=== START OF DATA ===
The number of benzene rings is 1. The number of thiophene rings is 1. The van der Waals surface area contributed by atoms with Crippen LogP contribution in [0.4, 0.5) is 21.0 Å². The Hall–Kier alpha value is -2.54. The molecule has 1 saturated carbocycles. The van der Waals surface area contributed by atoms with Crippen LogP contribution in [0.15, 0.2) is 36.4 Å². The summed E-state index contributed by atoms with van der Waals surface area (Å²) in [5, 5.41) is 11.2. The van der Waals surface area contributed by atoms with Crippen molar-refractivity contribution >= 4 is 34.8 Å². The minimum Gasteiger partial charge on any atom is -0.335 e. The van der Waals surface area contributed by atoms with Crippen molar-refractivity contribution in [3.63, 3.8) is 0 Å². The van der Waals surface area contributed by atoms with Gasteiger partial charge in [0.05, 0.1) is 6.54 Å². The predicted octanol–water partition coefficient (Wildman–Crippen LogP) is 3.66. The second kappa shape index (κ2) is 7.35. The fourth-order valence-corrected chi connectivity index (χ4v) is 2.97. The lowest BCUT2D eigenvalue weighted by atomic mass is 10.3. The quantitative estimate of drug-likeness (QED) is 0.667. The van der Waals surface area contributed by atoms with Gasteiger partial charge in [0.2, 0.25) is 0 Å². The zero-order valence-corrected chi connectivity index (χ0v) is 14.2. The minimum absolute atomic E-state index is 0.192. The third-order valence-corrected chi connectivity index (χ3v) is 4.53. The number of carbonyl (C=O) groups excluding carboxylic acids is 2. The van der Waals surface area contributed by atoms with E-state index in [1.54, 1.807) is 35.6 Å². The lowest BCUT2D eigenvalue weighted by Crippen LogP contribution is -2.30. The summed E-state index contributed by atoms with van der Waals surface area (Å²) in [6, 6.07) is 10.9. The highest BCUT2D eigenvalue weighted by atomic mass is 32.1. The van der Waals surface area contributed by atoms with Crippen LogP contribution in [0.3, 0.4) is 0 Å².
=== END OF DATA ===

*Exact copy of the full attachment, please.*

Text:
The number of benzene rings is 1. The number of thiophene rings is 1. The van der Waals surface area contributed by atoms with Crippen LogP contribution in [0.4, 0.5) is 21.0 Å². The Hall–Kier alpha value is -2.54. The molecule has 1 saturated carbocycles. The van der Waals surface area contributed by atoms with Crippen LogP contribution in [0.15, 0.2) is 36.4 Å². The summed E-state index contributed by atoms with van der Waals surface area (Å²) in [5, 5.41) is 11.2. The van der Waals surface area contributed by atoms with Crippen molar-refractivity contribution >= 4 is 34.8 Å². The minimum Gasteiger partial charge on any atom is -0.335 e. The van der Waals surface area contributed by atoms with Crippen molar-refractivity contribution in [3.63, 3.8) is 0 Å². The van der Waals surface area contributed by atoms with Gasteiger partial charge in [0.05, 0.1) is 6.54 Å². The predicted octanol–water partition coefficient (Wildman–Crippen LogP) is 3.66. The second kappa shape index (κ2) is 7.35. The fourth-order valence-corrected chi connectivity index (χ4v) is 2.97. The lowest BCUT2D eigenvalue weighted by atomic mass is 10.3. The quantitative estimate of drug-likeness (QED) is 0.667. The van der Waals surface area contributed by atoms with Gasteiger partial charge in [0.2, 0.25) is 0 Å². The zero-order valence-corrected chi connectivity index (χ0v) is 14.2. The minimum absolute atomic E-state index is 0.192. The third-order valence-corrected chi connectivity index (χ3v) is 4.53. The number of carbonyl (C=O) groups excluding carboxylic acids is 2. The van der Waals surface area contributed by atoms with E-state index in [1.54, 1.807) is 35.6 Å². The lowest BCUT2D eigenvalue weighted by Crippen LogP contribution is -2.30. The summed E-state index contributed by atoms with van der Waals surface area (Å²) in [6, 6.07) is 10.9. The highest BCUT2D eigenvalue weighted by atomic mass is 32.1. The van der Waals surface area contributed by atoms with Crippen LogP contribution in [0.3, 0.4) is 0 Å².